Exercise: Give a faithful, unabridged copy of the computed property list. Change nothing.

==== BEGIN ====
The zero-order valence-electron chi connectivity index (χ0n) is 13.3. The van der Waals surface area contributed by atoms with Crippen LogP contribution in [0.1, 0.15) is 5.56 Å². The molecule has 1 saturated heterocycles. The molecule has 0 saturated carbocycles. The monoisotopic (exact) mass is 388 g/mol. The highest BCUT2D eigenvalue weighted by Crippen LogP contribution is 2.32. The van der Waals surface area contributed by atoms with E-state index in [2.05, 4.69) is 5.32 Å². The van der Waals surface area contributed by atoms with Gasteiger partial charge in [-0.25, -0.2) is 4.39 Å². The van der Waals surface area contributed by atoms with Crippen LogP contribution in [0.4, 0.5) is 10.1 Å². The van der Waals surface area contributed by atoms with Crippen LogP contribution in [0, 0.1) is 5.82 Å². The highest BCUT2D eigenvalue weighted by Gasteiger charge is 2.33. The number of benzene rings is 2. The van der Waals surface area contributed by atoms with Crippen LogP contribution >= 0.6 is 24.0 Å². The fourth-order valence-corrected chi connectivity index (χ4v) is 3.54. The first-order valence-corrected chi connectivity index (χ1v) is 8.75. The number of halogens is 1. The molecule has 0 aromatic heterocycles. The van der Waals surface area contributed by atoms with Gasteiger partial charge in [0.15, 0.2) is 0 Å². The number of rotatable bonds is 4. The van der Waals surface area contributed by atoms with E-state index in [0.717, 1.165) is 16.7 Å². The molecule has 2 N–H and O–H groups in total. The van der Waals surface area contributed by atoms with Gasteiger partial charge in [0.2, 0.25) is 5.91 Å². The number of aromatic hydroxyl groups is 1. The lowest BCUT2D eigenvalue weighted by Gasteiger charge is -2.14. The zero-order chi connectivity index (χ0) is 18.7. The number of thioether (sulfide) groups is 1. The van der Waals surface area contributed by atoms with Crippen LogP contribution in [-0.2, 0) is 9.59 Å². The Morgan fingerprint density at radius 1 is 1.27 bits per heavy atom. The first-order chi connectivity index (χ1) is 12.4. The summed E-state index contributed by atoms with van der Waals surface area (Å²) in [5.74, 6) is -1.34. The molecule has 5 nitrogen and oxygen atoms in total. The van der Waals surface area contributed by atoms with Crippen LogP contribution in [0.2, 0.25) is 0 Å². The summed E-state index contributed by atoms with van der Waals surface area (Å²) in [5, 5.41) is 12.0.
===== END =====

The zero-order valence-electron chi connectivity index (χ0n) is 13.3. The van der Waals surface area contributed by atoms with Crippen LogP contribution in [0.1, 0.15) is 5.56 Å². The molecule has 1 saturated heterocycles. The molecule has 0 saturated carbocycles. The monoisotopic (exact) mass is 388 g/mol. The highest BCUT2D eigenvalue weighted by Crippen LogP contribution is 2.32. The van der Waals surface area contributed by atoms with E-state index in [2.05, 4.69) is 5.32 Å². The van der Waals surface area contributed by atoms with Gasteiger partial charge in [-0.25, -0.2) is 4.39 Å². The van der Waals surface area contributed by atoms with Crippen LogP contribution in [0.4, 0.5) is 10.1 Å². The van der Waals surface area contributed by atoms with Crippen LogP contribution in [0, 0.1) is 5.82 Å². The highest BCUT2D eigenvalue weighted by Gasteiger charge is 2.33. The number of benzene rings is 2. The van der Waals surface area contributed by atoms with Crippen LogP contribution >= 0.6 is 24.0 Å². The fourth-order valence-corrected chi connectivity index (χ4v) is 3.54. The first-order valence-corrected chi connectivity index (χ1v) is 8.75. The number of halogens is 1. The molecule has 0 aromatic heterocycles. The van der Waals surface area contributed by atoms with Gasteiger partial charge in [0.15, 0.2) is 0 Å². The number of rotatable bonds is 4. The van der Waals surface area contributed by atoms with E-state index in [0.717, 1.165) is 16.7 Å². The molecule has 2 N–H and O–H groups in total. The van der Waals surface area contributed by atoms with Gasteiger partial charge in [0.2, 0.25) is 5.91 Å². The number of aromatic hydroxyl groups is 1. The lowest BCUT2D eigenvalue weighted by Gasteiger charge is -2.14. The zero-order chi connectivity index (χ0) is 18.7. The number of thioether (sulfide) groups is 1. The van der Waals surface area contributed by atoms with Crippen LogP contribution in [-0.2, 0) is 9.59 Å². The Morgan fingerprint density at radius 1 is 1.27 bits per heavy atom. The first-order chi connectivity index (χ1) is 12.4. The summed E-state index contributed by atoms with van der Waals surface area (Å²) in [5.74, 6) is -1.34. The molecule has 5 nitrogen and oxygen atoms in total. The van der Waals surface area contributed by atoms with Crippen LogP contribution in [0.2, 0.25) is 0 Å². The summed E-state index contributed by atoms with van der Waals surface area (Å²) in [5, 5.41) is 12.0.